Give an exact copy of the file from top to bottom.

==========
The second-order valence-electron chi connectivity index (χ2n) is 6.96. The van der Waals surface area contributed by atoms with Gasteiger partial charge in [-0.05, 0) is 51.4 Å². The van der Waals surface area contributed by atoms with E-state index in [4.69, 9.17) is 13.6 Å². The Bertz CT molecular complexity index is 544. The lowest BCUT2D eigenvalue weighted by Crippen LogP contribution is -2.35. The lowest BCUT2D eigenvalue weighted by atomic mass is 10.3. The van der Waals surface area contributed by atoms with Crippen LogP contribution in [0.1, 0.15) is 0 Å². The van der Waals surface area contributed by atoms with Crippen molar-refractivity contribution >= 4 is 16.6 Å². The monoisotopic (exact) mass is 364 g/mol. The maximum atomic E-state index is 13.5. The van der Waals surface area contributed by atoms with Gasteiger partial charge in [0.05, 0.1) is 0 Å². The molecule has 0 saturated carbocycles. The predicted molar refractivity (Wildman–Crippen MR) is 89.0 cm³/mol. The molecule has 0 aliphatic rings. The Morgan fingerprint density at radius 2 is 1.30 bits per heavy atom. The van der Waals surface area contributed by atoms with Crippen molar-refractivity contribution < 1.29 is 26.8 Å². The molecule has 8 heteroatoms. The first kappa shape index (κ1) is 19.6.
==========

The second-order valence-electron chi connectivity index (χ2n) is 6.96. The van der Waals surface area contributed by atoms with Gasteiger partial charge in [-0.05, 0) is 51.4 Å². The van der Waals surface area contributed by atoms with E-state index in [4.69, 9.17) is 13.6 Å². The Bertz CT molecular complexity index is 544. The lowest BCUT2D eigenvalue weighted by Crippen LogP contribution is -2.35. The lowest BCUT2D eigenvalue weighted by atomic mass is 10.3. The van der Waals surface area contributed by atoms with Crippen LogP contribution in [0.1, 0.15) is 0 Å². The van der Waals surface area contributed by atoms with Crippen molar-refractivity contribution >= 4 is 16.6 Å². The monoisotopic (exact) mass is 364 g/mol. The maximum atomic E-state index is 13.5. The van der Waals surface area contributed by atoms with Gasteiger partial charge in [0.05, 0.1) is 0 Å². The molecule has 0 saturated carbocycles. The predicted molar refractivity (Wildman–Crippen MR) is 89.0 cm³/mol. The molecule has 0 aliphatic rings. The Morgan fingerprint density at radius 2 is 1.30 bits per heavy atom. The van der Waals surface area contributed by atoms with Crippen molar-refractivity contribution < 1.29 is 26.8 Å². The molecule has 8 heteroatoms. The first kappa shape index (κ1) is 19.6.